Announcement

Collapse

Seven Wiki Available

Please check out our wiki available at:

http://www.californiacaterhamclub.com/wiki7
See more
See less

Duratec fuel pressure?

Collapse
X
 
  • Filter
  • Time
  • Show
Clear All
new posts

  • Duratec fuel pressure?

    Can anyone who is running a Duratec tell me what fuel pressure you are running?

    I'm running the SBD 2.0L setup.

    Thanks!

    Tom
    Tom "ELV15" Jones
    http://PIErats.com

  • #2
    Tom

    I believe Magnus runs about 60 psi.

    My manual says 48 psi at idle, 60 psi at speed.

    This is for a 2.3 L but anywhere in this range should work. I've read that it takes quite a bit of pressure change before it goes too rich or too lean.

    A quick look at Blatchat turns up pressures from 43 to 60 psi.

    Doug
    Last edited by Doug Liedblad; September 4, 2008, 11:45 PM.

    Comment


    • #3
      I was instructed to run it at 36 but noticed it is at 38. We ran the dyno tune that way so I guess it's OK? I have the 2.3 and the same induction you have, Tom.

      Comment


      • #4
        I am only running 36psi, but I have big injectors (39 lbs @ 40 psi). Karl at Emerald told me that 36psi is fine, but he doesn't recommend going lower than that.

        Do you have the stock injectors, or the slightly bigger ones that SBD includes in their 2.0L kit for stock cams?

        -John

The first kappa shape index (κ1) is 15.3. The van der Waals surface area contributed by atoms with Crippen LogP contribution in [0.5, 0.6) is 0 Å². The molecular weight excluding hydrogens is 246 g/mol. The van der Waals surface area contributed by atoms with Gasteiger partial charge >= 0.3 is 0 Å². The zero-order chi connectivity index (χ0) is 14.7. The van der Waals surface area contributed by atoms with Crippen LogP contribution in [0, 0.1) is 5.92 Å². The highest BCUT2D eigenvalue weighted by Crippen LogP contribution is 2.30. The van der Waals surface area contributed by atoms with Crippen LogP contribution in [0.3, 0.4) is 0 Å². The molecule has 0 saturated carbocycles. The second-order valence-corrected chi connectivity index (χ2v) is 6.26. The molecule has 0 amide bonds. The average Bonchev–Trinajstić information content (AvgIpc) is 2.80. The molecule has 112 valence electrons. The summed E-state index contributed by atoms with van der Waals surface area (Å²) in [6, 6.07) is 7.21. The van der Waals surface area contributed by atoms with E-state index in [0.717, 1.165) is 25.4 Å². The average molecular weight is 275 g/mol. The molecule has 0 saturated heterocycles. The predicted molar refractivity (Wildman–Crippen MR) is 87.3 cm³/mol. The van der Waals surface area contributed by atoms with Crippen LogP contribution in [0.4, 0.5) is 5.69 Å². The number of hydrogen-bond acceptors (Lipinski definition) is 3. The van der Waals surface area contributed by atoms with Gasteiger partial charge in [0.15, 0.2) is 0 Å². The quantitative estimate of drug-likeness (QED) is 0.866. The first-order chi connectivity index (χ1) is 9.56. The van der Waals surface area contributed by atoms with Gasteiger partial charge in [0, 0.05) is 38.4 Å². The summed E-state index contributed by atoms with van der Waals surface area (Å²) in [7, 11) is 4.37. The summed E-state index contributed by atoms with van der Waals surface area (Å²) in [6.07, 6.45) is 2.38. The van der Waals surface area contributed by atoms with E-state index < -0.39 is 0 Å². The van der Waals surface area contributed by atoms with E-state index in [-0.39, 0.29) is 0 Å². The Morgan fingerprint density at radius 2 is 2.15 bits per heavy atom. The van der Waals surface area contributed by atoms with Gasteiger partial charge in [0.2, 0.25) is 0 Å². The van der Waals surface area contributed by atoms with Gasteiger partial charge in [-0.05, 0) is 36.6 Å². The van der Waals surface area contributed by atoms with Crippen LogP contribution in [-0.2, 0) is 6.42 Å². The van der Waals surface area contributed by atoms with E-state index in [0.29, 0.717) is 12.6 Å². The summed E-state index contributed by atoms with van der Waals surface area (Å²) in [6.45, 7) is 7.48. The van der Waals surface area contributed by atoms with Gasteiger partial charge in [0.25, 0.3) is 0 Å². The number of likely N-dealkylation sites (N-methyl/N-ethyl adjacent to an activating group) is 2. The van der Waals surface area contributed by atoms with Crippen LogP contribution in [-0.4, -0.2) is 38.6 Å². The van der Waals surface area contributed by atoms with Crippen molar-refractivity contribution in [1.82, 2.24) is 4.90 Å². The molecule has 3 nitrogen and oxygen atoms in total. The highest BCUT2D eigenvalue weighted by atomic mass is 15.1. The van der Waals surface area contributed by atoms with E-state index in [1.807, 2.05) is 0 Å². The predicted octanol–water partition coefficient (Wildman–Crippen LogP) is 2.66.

Westfield SEiW
        2.0L Duratec
        Throttle Steer

        Comment


        • #5
          My 2.3 car has bigger injectors, but I was advised to run a "...fuel pump system capable of supplying in excess of 1.4l/min regulated to 4.3bar."

          1 bar equals approximately 14.5 psi, so 4.3 bar X 14.5 = 62.4 psi. So, ~60 psi.
          | | Sean

          Comment


          • #6
            Originally posted by Doug Liedblad View Post
            Tom
            .......This is for a 2.3 L but anywhere in this range should work. I've read that it takes quite a bit of pressure change before it goes too rich or too lean.......
            Hmmm, I would not subscribe to that. No matter what the pressure is set to, it should be as stable a possible. Otherwise you need to include the pressure change in your map and hope that characteristic does not drift with temperatures, voltage and the like.

            In general, for small pressure variations you can assume a 10% change of fuel flow for a 20% change of pressure (actually it changes with the square root). That means a change from 40 to 50 PSI could result in something like 1.5 AFR units error, which is not small change anyway.

            Gert

            Comment


            • #7
              I agree it should be a constant fuel pressure and the pressure it was mapped at.

              If you use this calculator, http://www.rceng.com/technical.aspx, then a 50% increase in pressure (say 40 psi to 60 psi) gives 20% more fuel.

              It wasn't clear why he needed to know so a good starting place might be someplace in the middle. If he is off by a bit it probably won't cause an extreme lean condition and burn something up.

              Doug
              Last edited by Doug Liedblad; September 7, 2008, 06:11 PM.

              Comment

              Working...
              X